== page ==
Dr. Fadi Abdeljawad, Clemson University

Mesoscale Modeling of Grain Boundaries in Nanocrystalline Structural Alloys
November 19, 2021


Nearly all structural materials are polycrystalline systems. They are composed of differently oriented crystalline grains that are joined at internal interfaces, termed grain boundaries (GBs). It is well accepted that GB dynamical processes play a pivotal role in controlling the mechanical properties of structural alloys. Even minute amounts of intended or unintended impurities at GBs result in profound changes to GB dynamical processes. Recent experimental findings demonstrated GB solute segregation as a technique to mitigate grain growth and thermally stabilize the grain structures of nanocrystalline (NC) metallic alloys. In this talk, we discuss our recently developed solute drag model in NC alloys that incorporates solute-solute interactions in both bulk grain and GBs and capture effects such as monolayer, multilayer, and nonsymmetrical segregation. GB solute drag pressure is shown to exhibit a self-similar behavior, in which the maximum drag scales with the GB heat of mixing. A new drag-velocity relation is proposed and used to perform quantitative analysis, demonstrating the chief role that solute drag plays in the experimentally-observed thermal stability of NC alloys.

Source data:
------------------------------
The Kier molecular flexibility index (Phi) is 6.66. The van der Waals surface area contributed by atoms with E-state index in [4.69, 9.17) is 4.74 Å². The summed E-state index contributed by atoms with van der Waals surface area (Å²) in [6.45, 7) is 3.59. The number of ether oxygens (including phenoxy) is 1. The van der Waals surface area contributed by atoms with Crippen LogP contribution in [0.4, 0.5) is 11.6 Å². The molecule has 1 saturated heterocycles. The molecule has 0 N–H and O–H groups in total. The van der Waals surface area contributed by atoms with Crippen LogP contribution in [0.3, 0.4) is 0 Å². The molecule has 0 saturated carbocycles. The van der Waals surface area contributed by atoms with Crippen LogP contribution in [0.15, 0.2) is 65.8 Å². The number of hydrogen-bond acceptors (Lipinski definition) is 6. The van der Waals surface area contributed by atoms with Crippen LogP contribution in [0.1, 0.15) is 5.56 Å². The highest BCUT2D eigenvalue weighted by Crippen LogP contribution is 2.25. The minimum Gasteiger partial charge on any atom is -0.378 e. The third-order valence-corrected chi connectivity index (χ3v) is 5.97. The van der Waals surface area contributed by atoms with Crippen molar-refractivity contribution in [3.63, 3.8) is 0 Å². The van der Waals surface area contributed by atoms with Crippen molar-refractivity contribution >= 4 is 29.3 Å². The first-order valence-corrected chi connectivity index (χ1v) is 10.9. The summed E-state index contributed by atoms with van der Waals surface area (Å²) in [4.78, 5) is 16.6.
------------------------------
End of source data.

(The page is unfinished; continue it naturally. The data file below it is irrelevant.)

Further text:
Dr. Fadi Abdeljawad

Assistant Professor in the Department of Mechanical Engineering at Clemson University with a joint appointment in the Department of Materials Science and Engineering. Prior to joining Clemson in 2018, he was a Senior Member of Technical Staff in the Computational Materials and Data Science Department at Sandia National Laboratories. He received his M.A. (2010) and Ph.D. (2014) from Princeton University with a primary focus on Theoretical and Computational Materials Science. His research strives to develop theoretical and computational models to tackle moving boundary problems in materials science, including phase transitions, interface thermodynamics, and microstructural evolution. His research is funded by several agencies including NSF, DOD, and DOE.